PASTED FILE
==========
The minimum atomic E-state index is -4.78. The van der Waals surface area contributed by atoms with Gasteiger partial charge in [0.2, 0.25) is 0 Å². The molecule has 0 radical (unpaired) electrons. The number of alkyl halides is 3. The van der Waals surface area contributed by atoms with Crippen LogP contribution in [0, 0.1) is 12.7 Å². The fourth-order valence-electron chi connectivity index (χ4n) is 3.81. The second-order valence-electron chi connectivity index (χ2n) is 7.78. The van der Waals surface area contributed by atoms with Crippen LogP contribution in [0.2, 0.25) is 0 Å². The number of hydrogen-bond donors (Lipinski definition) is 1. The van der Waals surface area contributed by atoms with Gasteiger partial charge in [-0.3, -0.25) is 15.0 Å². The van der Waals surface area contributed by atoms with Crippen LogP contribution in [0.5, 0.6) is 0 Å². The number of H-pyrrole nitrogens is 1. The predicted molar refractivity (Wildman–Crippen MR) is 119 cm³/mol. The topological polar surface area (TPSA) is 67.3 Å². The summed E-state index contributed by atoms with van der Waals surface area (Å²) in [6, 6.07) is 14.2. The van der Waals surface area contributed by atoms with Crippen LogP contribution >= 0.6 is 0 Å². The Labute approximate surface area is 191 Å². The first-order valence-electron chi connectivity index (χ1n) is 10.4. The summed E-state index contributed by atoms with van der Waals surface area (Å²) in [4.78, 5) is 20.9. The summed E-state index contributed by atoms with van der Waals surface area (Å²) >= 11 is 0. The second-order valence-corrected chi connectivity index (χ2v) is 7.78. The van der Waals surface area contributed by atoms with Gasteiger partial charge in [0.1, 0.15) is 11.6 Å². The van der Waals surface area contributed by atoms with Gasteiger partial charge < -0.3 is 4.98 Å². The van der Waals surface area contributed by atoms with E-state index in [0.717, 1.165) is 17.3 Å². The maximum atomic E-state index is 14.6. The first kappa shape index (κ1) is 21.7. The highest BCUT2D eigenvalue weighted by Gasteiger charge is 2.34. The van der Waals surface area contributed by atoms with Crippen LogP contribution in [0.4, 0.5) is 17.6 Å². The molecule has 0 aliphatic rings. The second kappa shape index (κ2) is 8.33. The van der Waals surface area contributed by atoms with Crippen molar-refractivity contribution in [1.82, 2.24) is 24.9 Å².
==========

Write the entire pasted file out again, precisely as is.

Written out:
The minimum atomic E-state index is -4.78. The van der Waals surface area contributed by atoms with Gasteiger partial charge in [0.2, 0.25) is 0 Å². The molecule has 0 radical (unpaired) electrons. The number of alkyl halides is 3. The van der Waals surface area contributed by atoms with Crippen LogP contribution in [0, 0.1) is 12.7 Å². The fourth-order valence-electron chi connectivity index (χ4n) is 3.81. The second-order valence-electron chi connectivity index (χ2n) is 7.78. The van der Waals surface area contributed by atoms with Crippen LogP contribution in [0.2, 0.25) is 0 Å². The number of hydrogen-bond donors (Lipinski definition) is 1. The van der Waals surface area contributed by atoms with Gasteiger partial charge in [-0.3, -0.25) is 15.0 Å². The van der Waals surface area contributed by atoms with Crippen LogP contribution in [0.5, 0.6) is 0 Å². The number of H-pyrrole nitrogens is 1. The predicted molar refractivity (Wildman–Crippen MR) is 119 cm³/mol. The topological polar surface area (TPSA) is 67.3 Å². The summed E-state index contributed by atoms with van der Waals surface area (Å²) in [6, 6.07) is 14.2. The van der Waals surface area contributed by atoms with Crippen LogP contribution >= 0.6 is 0 Å². The Labute approximate surface area is 191 Å². The first-order valence-electron chi connectivity index (χ1n) is 10.4. The summed E-state index contributed by atoms with van der Waals surface area (Å²) in [4.78, 5) is 20.9. The summed E-state index contributed by atoms with van der Waals surface area (Å²) >= 11 is 0. The second-order valence-corrected chi connectivity index (χ2v) is 7.78. The van der Waals surface area contributed by atoms with Gasteiger partial charge in [0.1, 0.15) is 11.6 Å². The van der Waals surface area contributed by atoms with Gasteiger partial charge < -0.3 is 4.98 Å². The van der Waals surface area contributed by atoms with E-state index in [0.717, 1.165) is 17.3 Å². The maximum atomic E-state index is 14.6. The first kappa shape index (κ1) is 21.7. The highest BCUT2D eigenvalue weighted by Gasteiger charge is 2.34. The van der Waals surface area contributed by atoms with Crippen LogP contribution in [0.4, 0.5) is 17.6 Å². The molecule has 0 aliphatic rings. The second kappa shape index (κ2) is 8.33. The van der Waals surface area contributed by atoms with Crippen molar-refractivity contribution in [1.82, 2.24) is 24.9 Å².